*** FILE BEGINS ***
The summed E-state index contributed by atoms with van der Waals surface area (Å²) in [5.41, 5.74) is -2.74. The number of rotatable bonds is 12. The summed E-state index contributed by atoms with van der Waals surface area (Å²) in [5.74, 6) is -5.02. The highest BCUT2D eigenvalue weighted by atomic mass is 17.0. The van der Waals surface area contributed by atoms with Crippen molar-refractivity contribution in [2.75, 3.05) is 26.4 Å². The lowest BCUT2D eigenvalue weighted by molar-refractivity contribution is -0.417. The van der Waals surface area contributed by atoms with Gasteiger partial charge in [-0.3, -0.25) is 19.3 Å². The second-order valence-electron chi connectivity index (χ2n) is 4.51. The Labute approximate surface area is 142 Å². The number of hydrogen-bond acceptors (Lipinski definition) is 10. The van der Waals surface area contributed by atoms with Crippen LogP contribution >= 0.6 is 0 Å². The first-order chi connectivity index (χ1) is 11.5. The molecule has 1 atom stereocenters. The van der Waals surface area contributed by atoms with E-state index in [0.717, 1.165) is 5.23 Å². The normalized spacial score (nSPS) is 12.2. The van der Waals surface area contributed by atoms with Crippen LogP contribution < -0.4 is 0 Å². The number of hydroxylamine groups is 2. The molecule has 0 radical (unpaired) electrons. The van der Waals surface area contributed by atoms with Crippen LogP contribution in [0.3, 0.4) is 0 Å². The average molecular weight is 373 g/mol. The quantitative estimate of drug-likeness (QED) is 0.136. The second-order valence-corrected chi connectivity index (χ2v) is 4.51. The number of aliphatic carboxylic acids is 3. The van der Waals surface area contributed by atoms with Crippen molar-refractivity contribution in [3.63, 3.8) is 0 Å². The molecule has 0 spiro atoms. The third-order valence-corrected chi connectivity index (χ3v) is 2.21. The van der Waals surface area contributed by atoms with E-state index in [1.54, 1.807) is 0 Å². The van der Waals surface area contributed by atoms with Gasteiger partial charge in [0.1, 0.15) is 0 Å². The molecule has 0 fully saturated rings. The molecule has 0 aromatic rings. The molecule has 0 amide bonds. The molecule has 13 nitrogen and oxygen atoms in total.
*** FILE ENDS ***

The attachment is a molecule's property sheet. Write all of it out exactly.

The summed E-state index contributed by atoms with van der Waals surface area (Å²) in [5.41, 5.74) is -2.74. The number of rotatable bonds is 12. The summed E-state index contributed by atoms with van der Waals surface area (Å²) in [5.74, 6) is -5.02. The highest BCUT2D eigenvalue weighted by atomic mass is 17.0. The van der Waals surface area contributed by atoms with Crippen molar-refractivity contribution in [2.75, 3.05) is 26.4 Å². The lowest BCUT2D eigenvalue weighted by molar-refractivity contribution is -0.417. The van der Waals surface area contributed by atoms with Gasteiger partial charge in [-0.3, -0.25) is 19.3 Å². The second-order valence-electron chi connectivity index (χ2n) is 4.51. The Labute approximate surface area is 142 Å². The number of hydrogen-bond acceptors (Lipinski definition) is 10. The van der Waals surface area contributed by atoms with Crippen LogP contribution >= 0.6 is 0 Å². The first-order chi connectivity index (χ1) is 11.5. The molecule has 1 atom stereocenters. The van der Waals surface area contributed by atoms with E-state index in [0.717, 1.165) is 5.23 Å². The normalized spacial score (nSPS) is 12.2. The van der Waals surface area contributed by atoms with Crippen LogP contribution < -0.4 is 0 Å². The number of hydroxylamine groups is 2. The molecule has 0 radical (unpaired) electrons. The van der Waals surface area contributed by atoms with Crippen LogP contribution in [0.3, 0.4) is 0 Å². The average molecular weight is 373 g/mol. The quantitative estimate of drug-likeness (QED) is 0.136. The second-order valence-corrected chi connectivity index (χ2v) is 4.51. The number of aliphatic carboxylic acids is 3. The van der Waals surface area contributed by atoms with Crippen molar-refractivity contribution in [3.63, 3.8) is 0 Å². The molecule has 0 spiro atoms. The third-order valence-corrected chi connectivity index (χ3v) is 2.21. The van der Waals surface area contributed by atoms with E-state index in [1.54, 1.807) is 0 Å². The van der Waals surface area contributed by atoms with Gasteiger partial charge in [0.1, 0.15) is 0 Å². The molecule has 0 fully saturated rings. The molecule has 0 aromatic rings. The molecule has 0 amide bonds. The molecule has 13 nitrogen and oxygen atoms in total.